In a recent post I wrote little about Gerry Badger’s book. Gerry Badger: The Genius of Photography – Book
Much as I enjoyed his writing and over all thesis there is one comment that he makes that stopped me in my tracks and with which I find, after a little thought, I disagree profoundly. This is also something that coincides with me thinking more about the teaching of art, specifically photography, generally. So, I thought I would save this little rant for a separate post.
The comment in question comes right at the end of the book, in the final coda, “Anyone can do it” (Badger, 2007, page 233) and is worth quoting in full:
“Photography has gone electronic, and in the very near future film will be an almost extinct process used only by a few Luddites, as will the whole business of making prints with messy chemicals in home darkrooms. The darkroom will be the computer screen.”
Not only do I think this is wrong but it is also wrongheaded and in the long term I fear it does photography as an art form a disservice.
Yes, photography has gone electronic, with digital camera and phones, that is inescapable, and there is nothing inherently wrong with that. Socially the impact of the democratisation of photography has been enormous. Not all of that impact has been positive – there are an awful lot of bad pictures out there – but there has been a great deal of good, not least, for example, in the rise of the citizen journalist (or whatever the right phrase is). But that does not mean that analog photography is, or should be, dead, or confined to an eccentric, lunatic fringe. No, it is not now going to be mainstream, but it is nevertheless still important.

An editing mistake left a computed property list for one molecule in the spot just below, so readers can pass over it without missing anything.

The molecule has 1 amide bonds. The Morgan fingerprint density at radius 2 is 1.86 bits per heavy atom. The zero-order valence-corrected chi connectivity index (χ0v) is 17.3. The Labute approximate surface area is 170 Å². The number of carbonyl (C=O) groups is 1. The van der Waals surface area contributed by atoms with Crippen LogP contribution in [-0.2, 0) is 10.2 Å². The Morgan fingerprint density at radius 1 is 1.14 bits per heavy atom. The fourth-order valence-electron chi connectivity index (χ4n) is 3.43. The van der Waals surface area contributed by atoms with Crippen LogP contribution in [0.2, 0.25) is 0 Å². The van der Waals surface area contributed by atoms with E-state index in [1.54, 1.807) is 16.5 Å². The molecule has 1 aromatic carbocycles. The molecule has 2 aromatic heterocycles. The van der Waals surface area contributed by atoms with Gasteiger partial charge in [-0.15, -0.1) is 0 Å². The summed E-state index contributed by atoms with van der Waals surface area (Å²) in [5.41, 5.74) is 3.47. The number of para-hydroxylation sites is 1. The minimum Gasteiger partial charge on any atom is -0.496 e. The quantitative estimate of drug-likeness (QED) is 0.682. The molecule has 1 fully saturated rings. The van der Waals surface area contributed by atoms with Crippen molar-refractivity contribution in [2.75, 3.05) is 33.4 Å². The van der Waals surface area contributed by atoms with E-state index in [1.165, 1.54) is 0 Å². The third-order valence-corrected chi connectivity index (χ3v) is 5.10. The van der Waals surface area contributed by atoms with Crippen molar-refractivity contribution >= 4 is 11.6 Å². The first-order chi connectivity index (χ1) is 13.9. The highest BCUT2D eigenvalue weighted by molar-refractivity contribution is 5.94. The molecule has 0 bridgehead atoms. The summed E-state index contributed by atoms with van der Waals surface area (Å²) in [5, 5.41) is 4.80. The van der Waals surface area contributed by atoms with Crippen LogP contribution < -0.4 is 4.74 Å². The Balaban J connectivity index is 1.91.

Firstly, it is clear from an artistic point of view that there is still room, and an appetite, for the use of film, and indeed other analog processes such as pin-hole cameras (such as the work of Michael Wesely – there are various articles on the net that discuss this work, here is just one example, which will have to do until Wesely gets his own website up and running: https://pocketmemories.net/ideas/features/michael-wesely-experience-time-longest-exposed-photographs ), solargrams and cyanotypes, to name a few. It was striking that one of the images in the Taylor Wessing show was a tin-type. Taylor Wessing Photographic Portrait Prize 2016, Sunderland – Exhibition Yes, it is a bit niche, but that does not necessarily mean that it is not a valid artistic approach.
There is also clearly a wider appetite for analog photography outside the perhaps cloistered realms of contemporary art photography. Take a look for example at www.lomography.com. There is no shortage of makers of analog film (pace the demise of Kodak) in various formats, form 35mm to 120 and beyond, and suppliers of developing equipment and chemicals (“messy” or otherwise). Setting up a proper dark room apart, the chemicals and other kit needed to at least develop film negatives is not expensive or difficult to come by, nor indeed, as I have now discovered, is it particularly difficult.
Perhaps more importantly there is a recognition of the importance of film photography in some educational institutions. By coincidence I note that the August 2017 issue of British Journal of Photography has a section within it on education. At Ostkreuz School for Photography in Berlinall new students get to play around with pin-hole cameras and then with an East German beginners’ camera from the 1950s as ways of learning the fundamentals of photography (pages 36 – 43).